Molecular epidemiology of tuberculosis in the Bata and Malabo districts of Equatorial Guinea.
ABSTRACT Bata and Malabo districts, Equatorial Guinea, 1 March 1999 to 28 February 2001.
To study the molecular epidemiology of tuberculosis (TB).
During the study period, 429 patients were diagnosed with TB in the Bata and Malabo districts. A positive culture was obtained in 206 (48%) TB patients, with RFLP analysis being performed in 185 (89.8%). Ninety-two different patterns were identified. Single patterns were found in 71 strains (38.3%) and the remaining 114 strains (61.6%) were classified into 21 clusters (of 2 to 25 patients). In addition, 37 of the typing strains were resistant to one or more anti-tuberculosis drugs, and 30 were included in clusters (81%), with 21 low level isoniazid (MIC < or = 1 microg/ml) resistance strains in the same cluster. Statistical analysis showed that resistance to anti-tuberculosis drugs (OR 3.1; 95% CI 1.2-7.6; P = 0.014), and positive smear results (4+ grade smear) (OR 4.3; 95% CI 1.5-12; P = 0.005), were significantly more frequent among patients with clustered strains. No epidemiological links were related to clustering.
The level of clustering (61.6%) observed suggests a high degree of recent transmission and a predominance of determined patterns of Mycobacterium tuberculosis strains among the population of Equatorial Guinea.
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ABSTRACT: The aim of this study is to assess the value of chest radiographs (CXRs) and sputum examinations in detecting pulmonary involvement of tuberculosis (TB) in patients with extra-pulmonary tuberculosis (EPTB). A retrospective analysis was performed among 248 EPTB patients with culture-proven diagnosis of tuberculosis seen between January 2001 and December 2007 at a tertiary teaching hospital, Riyadh, Saudi Arabia. Demographics, clinical, laboratory and radiological findings were reviewed and assessed. This study was approved by the hospital ethics and research committee. One hundred twenty five of 233 EPTB patients (53.6%) had abnormal CXR findings. There was a significant difference in the occurrence of positive sputum culture results between patients with abnormal CXR findings (30/57) and those with normal CXR findings (4/17) (P = 0.04). Of 17 HIV-negative/unknown HIV-status EPTB patients with normal CXR results, 4 patients (23.5%) had positive sputum culture results. Intrathoracic lymphadenopathy (P < 0.001), pleural TB (P < 0. 001) and disseminated TB (P = 0.004) were associated with an increased risk of abnormal CXR findings. Patients with cough (52.9%), weight loss (41.2%) and night sweats (26.5%) are more likely to have positive sputum culture results. CXR findings are predictive of positive sputum culture results. However, the rate of normal CXR among EPTB patients with positive sputum culture results was relatively high. Therefore, respiratory specimen cultures should be obtained in TB suspects with a normal CXR to identify potentially infectious cases of TB.Journal of family & community medicine. 05/2012; 19(2):88-92.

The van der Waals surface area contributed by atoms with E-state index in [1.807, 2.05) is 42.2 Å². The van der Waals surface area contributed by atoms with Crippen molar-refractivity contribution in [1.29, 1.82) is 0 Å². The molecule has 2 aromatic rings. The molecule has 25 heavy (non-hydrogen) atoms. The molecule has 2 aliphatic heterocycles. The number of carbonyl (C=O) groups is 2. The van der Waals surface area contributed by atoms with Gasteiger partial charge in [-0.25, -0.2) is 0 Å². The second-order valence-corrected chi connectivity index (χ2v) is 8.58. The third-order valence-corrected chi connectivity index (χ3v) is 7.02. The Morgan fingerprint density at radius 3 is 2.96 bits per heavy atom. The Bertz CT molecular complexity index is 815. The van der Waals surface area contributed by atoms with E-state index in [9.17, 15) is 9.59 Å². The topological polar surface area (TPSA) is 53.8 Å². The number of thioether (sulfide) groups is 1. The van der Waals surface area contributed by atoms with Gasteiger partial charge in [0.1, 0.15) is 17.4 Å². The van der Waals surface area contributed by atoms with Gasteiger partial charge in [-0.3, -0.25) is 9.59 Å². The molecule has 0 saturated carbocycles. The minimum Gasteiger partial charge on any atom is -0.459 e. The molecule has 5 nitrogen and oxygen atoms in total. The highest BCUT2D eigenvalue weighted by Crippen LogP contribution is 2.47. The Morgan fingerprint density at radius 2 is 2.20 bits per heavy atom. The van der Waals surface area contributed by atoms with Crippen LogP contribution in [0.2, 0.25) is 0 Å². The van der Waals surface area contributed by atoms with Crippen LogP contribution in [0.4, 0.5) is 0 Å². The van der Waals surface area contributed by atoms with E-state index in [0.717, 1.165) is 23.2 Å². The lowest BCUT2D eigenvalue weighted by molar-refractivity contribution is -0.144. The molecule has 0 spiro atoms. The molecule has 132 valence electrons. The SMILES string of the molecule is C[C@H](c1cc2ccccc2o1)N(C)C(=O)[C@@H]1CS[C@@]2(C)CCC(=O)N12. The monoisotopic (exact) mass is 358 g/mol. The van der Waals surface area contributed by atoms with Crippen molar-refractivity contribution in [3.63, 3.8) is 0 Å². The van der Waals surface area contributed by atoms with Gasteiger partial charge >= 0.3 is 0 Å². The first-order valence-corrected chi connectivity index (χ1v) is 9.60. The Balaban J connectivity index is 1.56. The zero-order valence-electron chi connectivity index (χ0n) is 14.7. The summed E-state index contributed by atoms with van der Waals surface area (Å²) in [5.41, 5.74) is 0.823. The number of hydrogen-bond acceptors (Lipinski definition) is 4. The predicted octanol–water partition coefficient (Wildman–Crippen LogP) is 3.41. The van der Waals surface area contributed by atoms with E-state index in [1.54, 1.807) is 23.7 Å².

Article: Is spinal tuberculosis contagious?[show abstract] [hide abstract]
ABSTRACT: While pulmonary Mycobacterium tuberculosis infections are recognized for their public health implications, less is known about the infectiousness of extrapulmonary tuberculosis, specifically, spinal tuberculosis or Pott's disease. We present a case of spinal tuberculosis with concomitant active pulmonary tuberculosis in the absence of chest radiographic abnormalities or symptoms, and review the literature regarding infectiousness of concomitant spinal and pulmonary tuberculosis.International journal of infectious diseases: IJID: official publication of the International Society for Infectious Diseases 02/2010; 14(8):e659-66. · 2.17 Impact Factor
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ABSTRACT: The three French overseas departments of the Americas are characterized both by insular (Guadeloupe and Martinique) and continental (French Guiana) settings with a tuberculosis case detection rate that varies from less than 10 per 100,000 per year in insular areas to an estimated incidence of more than 55 per 100,000 in French Guiana. Under a long-term genotyping program, more than three-fourths of all the Mycobacterium tuberculosis isolates (n = 744) received from the three settings were fingerprinted over a 10-year period (1994 to 2003) by spoligotyping and variable number of tandem DNA repeats (VNTRs) in order to understand the current trends in their detection rates, drug resistance, and groups and subpopulations at risk of contracting the disease and to pinpoint the circulating phylogeographical clades of the bacilli. The major difference in the study populations was the nationality of the patients, with a high percentage of immigrants from high-incidence neighboring countries in French Guiana and a low but increasing percentage in the French Caribbean. The rate of recent transmission was calculated to be 49.3% in French Guiana, compared to 27.2% and 16.9% in Guadeloupe and Martinique, respectively. At the phylogeographic level, 77.9% of the isolates studied belonged to four major clades (Haarlem, Latin-American and Mediterranean, T, and X) which are already reported from neighboring Caribbean islands in an international database and may underline potential interregional transmission events.Journal of Clinical Microbiology 02/2006; 44(1):183-91. · 4.07 Impact Factor